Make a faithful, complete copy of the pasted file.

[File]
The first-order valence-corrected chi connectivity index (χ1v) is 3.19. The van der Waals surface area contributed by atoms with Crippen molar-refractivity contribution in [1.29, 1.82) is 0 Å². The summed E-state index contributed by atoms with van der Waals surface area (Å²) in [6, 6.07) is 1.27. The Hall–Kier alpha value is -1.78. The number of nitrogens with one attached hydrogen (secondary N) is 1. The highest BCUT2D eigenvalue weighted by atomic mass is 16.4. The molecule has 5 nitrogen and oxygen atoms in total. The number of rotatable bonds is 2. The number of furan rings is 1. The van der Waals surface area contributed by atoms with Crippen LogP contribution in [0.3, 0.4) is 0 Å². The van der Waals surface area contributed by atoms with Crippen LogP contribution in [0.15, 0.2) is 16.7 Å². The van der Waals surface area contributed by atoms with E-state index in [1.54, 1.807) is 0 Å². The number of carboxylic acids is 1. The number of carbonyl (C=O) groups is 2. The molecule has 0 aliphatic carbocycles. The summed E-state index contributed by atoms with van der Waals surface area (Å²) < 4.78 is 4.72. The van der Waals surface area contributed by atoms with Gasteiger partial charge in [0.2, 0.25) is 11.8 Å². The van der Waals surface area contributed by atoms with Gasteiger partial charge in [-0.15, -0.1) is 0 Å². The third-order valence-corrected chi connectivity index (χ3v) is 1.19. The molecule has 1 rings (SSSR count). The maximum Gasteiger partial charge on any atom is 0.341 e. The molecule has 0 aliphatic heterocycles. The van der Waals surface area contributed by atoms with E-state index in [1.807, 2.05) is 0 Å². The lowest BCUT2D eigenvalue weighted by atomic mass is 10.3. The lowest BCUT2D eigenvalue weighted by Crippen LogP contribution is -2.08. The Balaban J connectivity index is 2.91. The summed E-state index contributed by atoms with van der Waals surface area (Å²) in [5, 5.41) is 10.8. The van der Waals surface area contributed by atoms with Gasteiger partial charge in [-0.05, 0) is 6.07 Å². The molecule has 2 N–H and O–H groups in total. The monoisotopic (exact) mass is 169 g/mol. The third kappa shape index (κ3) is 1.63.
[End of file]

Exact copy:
The first-order valence-corrected chi connectivity index (χ1v) is 3.19. The van der Waals surface area contributed by atoms with Crippen molar-refractivity contribution in [1.29, 1.82) is 0 Å². The summed E-state index contributed by atoms with van der Waals surface area (Å²) in [6, 6.07) is 1.27. The Hall–Kier alpha value is -1.78. The number of nitrogens with one attached hydrogen (secondary N) is 1. The highest BCUT2D eigenvalue weighted by atomic mass is 16.4. The molecule has 5 nitrogen and oxygen atoms in total. The number of rotatable bonds is 2. The number of furan rings is 1. The van der Waals surface area contributed by atoms with Crippen LogP contribution in [0.3, 0.4) is 0 Å². The van der Waals surface area contributed by atoms with Crippen LogP contribution in [0.15, 0.2) is 16.7 Å². The van der Waals surface area contributed by atoms with E-state index in [1.54, 1.807) is 0 Å². The number of carboxylic acids is 1. The number of carbonyl (C=O) groups is 2. The molecule has 0 aliphatic carbocycles. The summed E-state index contributed by atoms with van der Waals surface area (Å²) < 4.78 is 4.72. The van der Waals surface area contributed by atoms with Gasteiger partial charge in [0.2, 0.25) is 11.8 Å². The van der Waals surface area contributed by atoms with Gasteiger partial charge in [-0.15, -0.1) is 0 Å². The third-order valence-corrected chi connectivity index (χ3v) is 1.19. The molecule has 1 rings (SSSR count). The maximum Gasteiger partial charge on any atom is 0.341 e. The molecule has 0 aliphatic heterocycles. The van der Waals surface area contributed by atoms with E-state index in [1.807, 2.05) is 0 Å². The lowest BCUT2D eigenvalue weighted by atomic mass is 10.3. The lowest BCUT2D eigenvalue weighted by Crippen LogP contribution is -2.08. The Balaban J connectivity index is 2.91. The summed E-state index contributed by atoms with van der Waals surface area (Å²) in [5, 5.41) is 10.8. The van der Waals surface area contributed by atoms with Gasteiger partial charge in [-0.05, 0) is 6.07 Å². The molecule has 2 N–H and O–H groups in total. The monoisotopic (exact) mass is 169 g/mol. The third kappa shape index (κ3) is 1.63.